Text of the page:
Are you a Saturday Christian or a
I’m not speaking of your denominational
affiliation or leaning, such as when you celebrate the Lord’s Day.
I’m talking about what kind of Christian you are. Let me
This month we celebrate
Jesus died for our sins and rose from the dead, forever canceling out our debt, restoring our relationship
with God, and evidencing the truth of his promise to give us everlasting life. Yea, God!
But Easter didn’t happen without a Good
Friday. (Sidebar: I’ve always thought Good Friday was an odd name for a day when such a horrific
death took place, but I get the idea of it being good since Jesus paid the penalty of my sin. But if that’s the reason, then shouldn’t it be called Great Friday or Amazing
Friday, or the Best Friday Ever?? Just a random thought, no extra
charge.) Think of the disciples. On Good Friday, the man they had followed for three years, the one they had
given up their lives and livelihoods to emulate was killed.
Dead. End of a dream.
End of an era. Now what? Where do we go from here? It must
have been perplexing, confusing, and scary beyond words to contemplate their futures without
Jesus. Plus, as Jesus’ devotees, they were in danger of losing
their lives too, given the Roman and Jewish appetite for Christian blood at the time. Hey, if the head of the movement was killed so violently, was there any
hope for his followers? So they hid themselves in a locked room
away from everyone.
The disciples really exhibited some
disappointing behavior throughout the whole trial, death, and even resurrection and appearances of
Jesus. None of them stayed by him during the
26:56 reports that “…all of the disciples deserted him and fled.”
Peter (“the rock”) denied him. And Luke 24:11 records that when the
women returned from seeing Jesus alive again at the tomb, “the story sounded like nonsense to the men, so they
didn’t believe it.” In their locked room, hope and faith had dried
up like the red streaks of dried blood on a wooden cross.
In contrast, Jesus’ female followers were
present at the crucifixion. The women handled the preparation of burial spices and were first at the tomb to see
that he had risen from the dead. So faithful were the women that
Jesus rewarded them as the first preachers of the good news of his resurrection! It was highly uncommon for women to be trusted as witnesses (thus the need for
multiple women seeing that Jesus had arose) and to be given the amazing gift of being the first witnesses and
preachers speaks volumes of Jesus’ view of the equality and worth of females.
But I can’t fault the disciples too much,
having found myself to be utterly lacking plenty of times. I can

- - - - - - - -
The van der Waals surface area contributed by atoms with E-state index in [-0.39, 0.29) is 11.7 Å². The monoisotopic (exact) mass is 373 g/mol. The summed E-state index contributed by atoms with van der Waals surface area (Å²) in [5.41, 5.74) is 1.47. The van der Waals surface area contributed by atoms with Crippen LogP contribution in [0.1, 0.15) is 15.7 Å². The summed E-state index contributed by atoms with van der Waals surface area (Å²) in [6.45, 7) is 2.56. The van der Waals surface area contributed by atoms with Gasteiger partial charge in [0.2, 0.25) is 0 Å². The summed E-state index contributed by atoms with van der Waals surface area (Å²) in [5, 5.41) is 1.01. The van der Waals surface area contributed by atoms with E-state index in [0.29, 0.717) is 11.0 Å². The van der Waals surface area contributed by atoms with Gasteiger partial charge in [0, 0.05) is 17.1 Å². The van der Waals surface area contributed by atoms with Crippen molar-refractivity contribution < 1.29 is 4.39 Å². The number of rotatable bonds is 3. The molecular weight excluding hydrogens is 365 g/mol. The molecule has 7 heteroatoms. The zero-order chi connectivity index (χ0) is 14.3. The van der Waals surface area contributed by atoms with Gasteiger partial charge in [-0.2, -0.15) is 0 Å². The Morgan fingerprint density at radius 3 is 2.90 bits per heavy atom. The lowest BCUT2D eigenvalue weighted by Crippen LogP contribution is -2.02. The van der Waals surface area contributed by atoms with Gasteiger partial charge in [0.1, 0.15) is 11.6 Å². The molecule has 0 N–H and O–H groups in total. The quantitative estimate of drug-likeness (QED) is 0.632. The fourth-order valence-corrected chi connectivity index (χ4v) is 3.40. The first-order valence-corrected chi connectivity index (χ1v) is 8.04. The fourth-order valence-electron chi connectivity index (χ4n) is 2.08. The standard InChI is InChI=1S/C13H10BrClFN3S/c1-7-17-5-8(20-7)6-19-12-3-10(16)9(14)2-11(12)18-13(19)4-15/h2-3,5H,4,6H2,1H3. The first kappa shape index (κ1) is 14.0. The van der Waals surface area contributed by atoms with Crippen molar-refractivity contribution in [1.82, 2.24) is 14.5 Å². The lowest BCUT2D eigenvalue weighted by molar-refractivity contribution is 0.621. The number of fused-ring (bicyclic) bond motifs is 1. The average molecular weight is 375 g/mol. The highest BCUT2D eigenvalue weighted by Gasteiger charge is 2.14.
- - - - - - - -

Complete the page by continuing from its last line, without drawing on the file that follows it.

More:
understand how Saturday must have been one of the darkest days they ever lived. They knew nothing of Easter Sunday, only the terror and sadness of Friday, the
desperation and nagging doubts of Saturday, and the presumably vacant emptiness of all the days
They didn’t know it at the time, but Saturday
was a once-in-a-lifetime gift from God, a chance to prove they really were disciples. Ask anyone who has lived a long time as a follower of Jesus and they will no
doubt tell you how God tests our faith and teaches us to wait on him. God uses the Saturdays of uncertainty to see whether we will believe his
promises to love and care for us, whether we will cling to him and no other gods for help, and to see whether we
will deny our faith or grow it stronger in the struggle.
On Easter Sunday it’s easy to be a faithful
believer. The evidence is all there; Jesus has risen, he is
appearing to many, pointing out his scars, and everyone is seeing him face-to-face. Of course it’s easy to be a Sunday Christian. But it’s darn hard to be a Saturday Christian, one that remains unmoved and
steadfast in faith despite the odds.
If you think about it, there are really only
a number of times in life when we must prove our faith in such adversity. That’s because God is so naturally good to us on a daily basis, like giving us
air to breathe, food, shelter, clothing, grace, fun, friends, himself – the list goes on and on — that our faith
isn’t really being challenged. It’s easy to confess Jesus as Lord
and praise God when we’re being blessed, things are going our way, and the world is moving according to our
watch. But consider Job’s difficulties, or the Apostle Paul’s
traumas, or … the disciples on the Saturday before Easter Sunday Morning.
Because these extreme testing times are rare,
we should look at these challenges of faith as treasured
opportunities to show God our love and steadfastness. Instead
of just moping and whining (which, I admit, I am quite proficient at), we can use these occasions to exercise
our spiritual muscles and live out what we say we believe. What a
beautiful gift we can offer God – to truly show him passionate love, undying faith, and a solid heart of trust
while enduring the seemingly impossible. Of course it won’t be
easy, but that’s why the test is so special. We have the unique and
exciting chance to prove that we are disciples when everything around us says we’re idiots for being
You might be in the middle of such a
challenge right now. Please know that I am not minimizing the
magnitude of your situation or discounting your suffering. I’ve
been in similar places, and I know the pain, the questions, the confusion, and the waiting can be
excruciating. But having lived through those tests, I also know the
preciousness of being able to really prove to God, in the center of that horrible struggle, that he means more
to me than anything and I will be faithful to him no matter what.
Saturday was their perfect place for the
disciples’ faith to shine, and it still is ours today when we face Saturdays of uncertainty. So the question is, are you a Saturday Christian or a Sunday
P.S. Have a Blessed Easter!